The German Left Turns on Obama

Mirroring a similar phenomenon in the U.S., the political Left in Germany has become increasingly strident in it’s criticism of Obama of late. The latest example of the trend appeared at the top of Der Spiegel’s website this morning in the form of an article on the Wikileaks affair entitled, “Obama Hunts the Scandal Hunters.” Written by Marc Pitzke, whose contributions are usually limited to the one-sided hit pieces Spiegel still posts occasionally to keep its legions of Amerika-hating readers happy, the article leads with the byline,

He wanted to do everything completely differently from George W. Bush: Barack Obama promised transparency in dealing with government information. In fact, he persecutes insiders who blab about embarrassing incidents far more severely than his predecessor. The arrest in the Wikileaks Scandal is only the most well known example.

and includes such bits as:

  • The dramatic case shows how quickly a moral pitfall can become a judicial pitfall.  Beyond that, it illustrates a phenomenon that rights activists in the U.S. have been viewing with unease for some time – the increasingly aggressive action Washington has been taking against “whistle blowers,” or government insiders who reveal malfeasance and state scandals.
  • Liberals and leftists in the US are particularly enraged at the fact that, during the 2008 election campaign, it was just in this area that President Barack Obama promised a clean break with the politics of his predecessor, George W. Bush.  M.’s arrest confirms an “increasingly poisonous trend,” writes Jesselyn Radack of the activist group, Government Accountability Project (GAP):  “Bush bullied whistle blowers mercilessly, but Obama sets the law on them and puts them in prison,”  Obama is “much harder than Bush.”
  • One of the most prominent Obama critics in this case is Daniel Ellsberg, perhaps the ultimate whistle blower.  Ellsberg passed the “Pentagon Papers” to the press in 1971 – internal memos that revealed that the government had already concluded the Vietnam War was a lost cause.  Ellsberg suffered persecution for years as a result.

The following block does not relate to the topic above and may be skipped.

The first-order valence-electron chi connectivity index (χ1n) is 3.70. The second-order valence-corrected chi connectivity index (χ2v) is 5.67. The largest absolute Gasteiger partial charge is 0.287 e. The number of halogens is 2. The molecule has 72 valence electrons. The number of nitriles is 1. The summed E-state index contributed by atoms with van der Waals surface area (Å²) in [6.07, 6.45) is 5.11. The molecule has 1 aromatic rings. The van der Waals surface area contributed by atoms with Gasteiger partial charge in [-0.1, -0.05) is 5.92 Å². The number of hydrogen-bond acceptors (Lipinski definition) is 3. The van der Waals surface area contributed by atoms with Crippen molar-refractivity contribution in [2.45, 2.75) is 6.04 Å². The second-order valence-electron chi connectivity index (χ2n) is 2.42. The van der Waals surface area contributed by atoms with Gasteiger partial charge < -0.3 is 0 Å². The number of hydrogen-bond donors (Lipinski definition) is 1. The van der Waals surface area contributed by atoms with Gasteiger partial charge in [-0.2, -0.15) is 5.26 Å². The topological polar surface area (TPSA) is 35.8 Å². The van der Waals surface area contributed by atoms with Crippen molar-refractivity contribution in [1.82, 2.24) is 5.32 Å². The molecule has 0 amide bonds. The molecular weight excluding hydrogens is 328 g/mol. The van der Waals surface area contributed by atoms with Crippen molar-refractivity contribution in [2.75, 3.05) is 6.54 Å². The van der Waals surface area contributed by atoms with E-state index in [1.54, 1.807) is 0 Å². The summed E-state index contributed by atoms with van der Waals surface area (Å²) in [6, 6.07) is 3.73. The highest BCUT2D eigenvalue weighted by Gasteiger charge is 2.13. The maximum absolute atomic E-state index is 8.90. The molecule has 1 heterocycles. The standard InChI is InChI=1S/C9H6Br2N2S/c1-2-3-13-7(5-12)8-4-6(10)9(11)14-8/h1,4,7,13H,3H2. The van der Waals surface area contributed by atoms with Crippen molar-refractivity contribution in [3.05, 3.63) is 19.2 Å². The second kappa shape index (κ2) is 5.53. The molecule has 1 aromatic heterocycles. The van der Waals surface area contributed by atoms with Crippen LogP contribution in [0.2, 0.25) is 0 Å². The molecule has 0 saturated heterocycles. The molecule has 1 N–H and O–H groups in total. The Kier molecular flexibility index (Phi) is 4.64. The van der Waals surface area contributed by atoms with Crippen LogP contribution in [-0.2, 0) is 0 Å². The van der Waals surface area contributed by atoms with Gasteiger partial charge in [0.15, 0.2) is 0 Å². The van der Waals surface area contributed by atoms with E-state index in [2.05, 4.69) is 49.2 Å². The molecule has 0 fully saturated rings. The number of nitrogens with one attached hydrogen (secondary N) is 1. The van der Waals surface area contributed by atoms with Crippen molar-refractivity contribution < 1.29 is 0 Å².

• “Obama is continuing the worst of the Bush Administration,” said Ellsberg in an interview with Spiegel Online about the persecution of whistle blowers.  “This continuing assault on citizen’s rights is inexcusable.”  Obama has “made a 180 degree turn.”

…and so on and so on.  I think we can safely say the honeymoon is over.

Of Glenn Beck, the Washington Post, and the Political Value of Gold Coins

You can always tell when a political message is being delivered effectively.  Instead of debating the message, the ideologues on the other side smear the messenger.  That being the case, it’s obvious Glenn Beck has been hitting some nerves lately.

His latest detractor is Congressman Anthony Weiner of New York, who has been shedding crocodile tears because one of Beck’s sponsors, Goldline, Inc., is supposedly overcharging for its gold coins. It’s interesting when you follow the links on this story that you have a very hard time finding exactly which gold coins Weiner is referring to, regardless of whether the source is on the left or the right. It’s hard to avoid the conclusion that neither side has a clue what they’re talking about. The dead tree media sites often claim that Goldline’s markup is 90% over bullion value, but, as noted here, that number is meaningless unless you identify which coin you’re talking about. For example, one of the more recently struck U.S. gold coins, the $2.50 Indian head quarter eagle, only contains 0.121 troy ounces of gold, or a little over a tenth of an ounce. Based on the current gold price of $1190 per ounce, its bullion value is, therefore, about $144. However, look at the completed listings for the coin on eBay and you’ll see that high grade coins easily fetch over $300 at the moment, and even coins with significant wear typically sell for over $225.